"The only show of unity we have now in the Republican Party is the belief that the President has failed the party, the American people and the presidency," says a longtime, and angry, GOP strategist.
"This presidency is in trouble," says a senior White House aide. "Even worse, I don't know if there is a way out of the trouble."
Congressional leaders journeyed to the White House before Bush left on his South American tour this week to tell the President that his legislative agenda on the Hill is dead, his latest Supreme Court nominee faces a tough confirmation fight in the Senate and he is facing open revolt within party ranks.
"The Speaker is having an increasingly difficult time holding his troops in line," says a source within the office of House Speaker Dennis J. Hastert. "Anger at the President grows exponentially with each passing day."
In meetings, leaders and strategists have suggested a number of things that Bush must do to try and save his presidency and GOP prospects in upcoming elections, including:
- Apologize to the American people, Congress and our allies for misleading them on the reasons for invading Iraq;
- Revamp the White House staff from top to bottom;
- Fire Rove.
"We keep coming back to Rove," says a GOP pollster. "He has escaped indictment, so far, but the feeling within the party is that another shoe is ready to drop and the longer he waits to jettison Rove the greater the damage. As long as Karl Rove remains at the President's side, the Bush presidency is effectively over and he is just riding out the days until the nation elects a Democrat to replace him. Even with Rove gone the damage may be irreparable."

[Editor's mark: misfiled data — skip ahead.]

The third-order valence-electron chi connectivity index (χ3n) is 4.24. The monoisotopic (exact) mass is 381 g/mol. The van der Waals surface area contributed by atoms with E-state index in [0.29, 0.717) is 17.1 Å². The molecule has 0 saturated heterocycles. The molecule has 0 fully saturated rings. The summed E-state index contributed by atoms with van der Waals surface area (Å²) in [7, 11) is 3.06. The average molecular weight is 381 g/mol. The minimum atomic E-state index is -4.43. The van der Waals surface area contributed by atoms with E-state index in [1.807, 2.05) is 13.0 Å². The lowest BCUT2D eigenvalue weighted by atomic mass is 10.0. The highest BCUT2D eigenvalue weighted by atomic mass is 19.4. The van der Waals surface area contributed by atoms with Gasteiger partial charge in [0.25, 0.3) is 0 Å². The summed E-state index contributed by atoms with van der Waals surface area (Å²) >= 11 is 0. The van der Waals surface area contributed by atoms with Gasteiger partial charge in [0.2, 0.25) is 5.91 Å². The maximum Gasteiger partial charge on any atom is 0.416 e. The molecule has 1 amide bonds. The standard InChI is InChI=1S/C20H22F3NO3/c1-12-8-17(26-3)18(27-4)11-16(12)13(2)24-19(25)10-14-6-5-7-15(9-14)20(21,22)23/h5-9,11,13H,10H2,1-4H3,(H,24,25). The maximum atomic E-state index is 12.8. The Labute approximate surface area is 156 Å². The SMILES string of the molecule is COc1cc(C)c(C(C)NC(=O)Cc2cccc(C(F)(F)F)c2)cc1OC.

Bush, however, has dug his heels in on Rove. When a GOP strategist suggested last weekend that the President fire Rove, Bush exploded.
"You go to hell," he screamed at the strategist. "You can leave and you can take the rest of these lily-livered motherfuckers with you!" The President then stormed out of the room and refused to meet further with any other party leaders or strategists.
Bush's escalating temper tantrums and his intransigence on political issues increase Republican worries about the long term effects on both his presidency and the party's prospects in upcoming elections.
© Copyright 2005 by Capitol Hill Blue
Who is this Thompson guy anyway?